Court fees currently charged in the civil court system are calculated at 5% of the claim amount for money claims between £10,000 and £200,000. Any claim over £200,000 incurs a maximum fee of £10,000.
Earlier this year the Ministry of Justice (MoJ) carried out additional consultation. The consultation, which closed on 15 September, proposed an increase in the maximum fee for money claims to at least £20,000, which it said could generate an estimated additional income of £48million. The court system currently costs £1billion more a year to run than it receives in income. The MoJ is still analysing the feedback.
In light of the above, and the expected outcome of the consultation, should businesses review their standard dispute resolution clause?
Although dispute resolution clauses are often standard or ‘boilerplate’, they can have significant consequences for how a dispute is resolved, and now contractual rights and obligations are enforced. Further, the clauses will determine the likely costs and expenses in resolving a dispute.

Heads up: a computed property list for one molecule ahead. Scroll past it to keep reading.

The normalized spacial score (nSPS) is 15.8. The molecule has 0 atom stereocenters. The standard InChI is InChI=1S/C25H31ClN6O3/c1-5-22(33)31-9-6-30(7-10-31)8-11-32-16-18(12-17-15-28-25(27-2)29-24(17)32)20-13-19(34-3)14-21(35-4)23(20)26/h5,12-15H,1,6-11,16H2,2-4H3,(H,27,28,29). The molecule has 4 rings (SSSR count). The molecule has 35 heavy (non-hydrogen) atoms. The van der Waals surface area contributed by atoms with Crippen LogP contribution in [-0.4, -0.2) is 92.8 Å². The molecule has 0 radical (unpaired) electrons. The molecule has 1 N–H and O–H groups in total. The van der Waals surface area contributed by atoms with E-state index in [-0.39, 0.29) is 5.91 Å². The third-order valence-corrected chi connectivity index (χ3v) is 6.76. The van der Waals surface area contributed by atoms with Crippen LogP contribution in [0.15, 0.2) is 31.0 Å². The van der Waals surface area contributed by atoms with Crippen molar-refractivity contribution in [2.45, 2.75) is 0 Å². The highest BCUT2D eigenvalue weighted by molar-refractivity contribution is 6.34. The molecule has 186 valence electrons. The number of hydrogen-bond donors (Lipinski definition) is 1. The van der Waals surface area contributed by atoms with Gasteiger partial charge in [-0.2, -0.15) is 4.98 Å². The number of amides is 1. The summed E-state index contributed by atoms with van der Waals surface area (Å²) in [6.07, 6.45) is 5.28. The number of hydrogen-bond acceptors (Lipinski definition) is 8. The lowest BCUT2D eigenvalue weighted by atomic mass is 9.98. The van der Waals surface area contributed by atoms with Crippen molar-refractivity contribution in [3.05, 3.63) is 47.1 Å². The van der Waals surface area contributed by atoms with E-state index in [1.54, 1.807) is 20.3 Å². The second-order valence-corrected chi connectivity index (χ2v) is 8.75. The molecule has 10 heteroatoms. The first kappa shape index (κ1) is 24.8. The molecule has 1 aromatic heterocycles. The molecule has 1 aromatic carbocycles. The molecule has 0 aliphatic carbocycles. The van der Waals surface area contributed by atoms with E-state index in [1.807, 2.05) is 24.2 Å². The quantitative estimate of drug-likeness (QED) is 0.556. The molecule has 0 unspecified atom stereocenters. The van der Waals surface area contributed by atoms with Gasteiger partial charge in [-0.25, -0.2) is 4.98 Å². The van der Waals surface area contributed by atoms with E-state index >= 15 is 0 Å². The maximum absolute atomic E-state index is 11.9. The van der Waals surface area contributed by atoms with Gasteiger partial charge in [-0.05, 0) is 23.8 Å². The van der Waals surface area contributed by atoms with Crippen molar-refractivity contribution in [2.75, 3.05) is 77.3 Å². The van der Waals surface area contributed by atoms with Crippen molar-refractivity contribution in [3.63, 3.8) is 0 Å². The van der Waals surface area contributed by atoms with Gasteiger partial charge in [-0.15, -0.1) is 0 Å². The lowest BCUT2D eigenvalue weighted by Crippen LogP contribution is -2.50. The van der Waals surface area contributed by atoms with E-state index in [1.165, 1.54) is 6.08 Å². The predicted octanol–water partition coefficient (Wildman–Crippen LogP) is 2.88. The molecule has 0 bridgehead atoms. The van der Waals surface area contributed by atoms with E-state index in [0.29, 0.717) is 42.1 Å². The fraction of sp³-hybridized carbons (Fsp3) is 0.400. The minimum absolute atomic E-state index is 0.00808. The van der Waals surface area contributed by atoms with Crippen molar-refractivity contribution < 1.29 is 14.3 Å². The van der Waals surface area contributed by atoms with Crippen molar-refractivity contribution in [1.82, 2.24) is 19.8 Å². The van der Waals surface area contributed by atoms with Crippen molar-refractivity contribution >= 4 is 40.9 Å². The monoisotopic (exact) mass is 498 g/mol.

A dispute resolution clause sets out the forum in which the parties agree any dispute under the contract will be resolved. It should be distinguished with a governing law clause, which deals with the substantive law governing the contract.
The parties may agree to take a number of steps, including alternative dispute resolution (ADR) mediation, before the dispute is escalated. Ultimately, the parties may have agreed to either enter into court litigation, or arbitrate. There are advantages and disadvantages to both options: Cost is often a factor, and previously court litigation was viewed as being cheaper. However, in the light of the current court fees, and the possible increases in the future, the balance between the two options may have shifted.
A thorough understanding of the advantages and disadvantages of the different alternatives is important when determining what is agreed in a particular contract, or inserted in standard terms and conditions.
What dispute resolution clause is set out in your terms and conditions of contract?
For help and advice on Dispute Resolution issues, please contact David Patterson.